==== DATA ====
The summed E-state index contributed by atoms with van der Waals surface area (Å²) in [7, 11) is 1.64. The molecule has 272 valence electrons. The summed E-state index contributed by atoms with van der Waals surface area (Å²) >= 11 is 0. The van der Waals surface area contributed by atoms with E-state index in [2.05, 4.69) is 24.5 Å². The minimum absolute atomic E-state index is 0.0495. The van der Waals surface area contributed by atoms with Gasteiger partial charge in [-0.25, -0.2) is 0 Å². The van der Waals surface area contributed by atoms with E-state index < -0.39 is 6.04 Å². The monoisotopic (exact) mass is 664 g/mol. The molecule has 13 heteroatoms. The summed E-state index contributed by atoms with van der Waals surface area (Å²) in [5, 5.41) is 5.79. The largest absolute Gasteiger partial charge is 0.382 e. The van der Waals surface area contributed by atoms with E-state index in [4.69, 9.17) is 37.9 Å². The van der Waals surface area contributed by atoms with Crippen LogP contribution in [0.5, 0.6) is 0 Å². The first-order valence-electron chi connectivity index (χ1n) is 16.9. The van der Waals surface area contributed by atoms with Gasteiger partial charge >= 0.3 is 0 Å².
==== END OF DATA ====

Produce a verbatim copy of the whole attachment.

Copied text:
The summed E-state index contributed by atoms with van der Waals surface area (Å²) in [7, 11) is 1.64. The molecule has 272 valence electrons. The summed E-state index contributed by atoms with van der Waals surface area (Å²) >= 11 is 0. The van der Waals surface area contributed by atoms with E-state index in [2.05, 4.69) is 24.5 Å². The minimum absolute atomic E-state index is 0.0495. The van der Waals surface area contributed by atoms with Gasteiger partial charge in [-0.25, -0.2) is 0 Å². The van der Waals surface area contributed by atoms with E-state index < -0.39 is 6.04 Å². The monoisotopic (exact) mass is 664 g/mol. The molecule has 13 heteroatoms. The summed E-state index contributed by atoms with van der Waals surface area (Å²) in [5, 5.41) is 5.79. The largest absolute Gasteiger partial charge is 0.382 e. The van der Waals surface area contributed by atoms with E-state index in [4.69, 9.17) is 37.9 Å². The van der Waals surface area contributed by atoms with Crippen LogP contribution in [0.5, 0.6) is 0 Å². The first-order valence-electron chi connectivity index (χ1n) is 16.9. The van der Waals surface area contributed by atoms with Gasteiger partial charge >= 0.3 is 0 Å².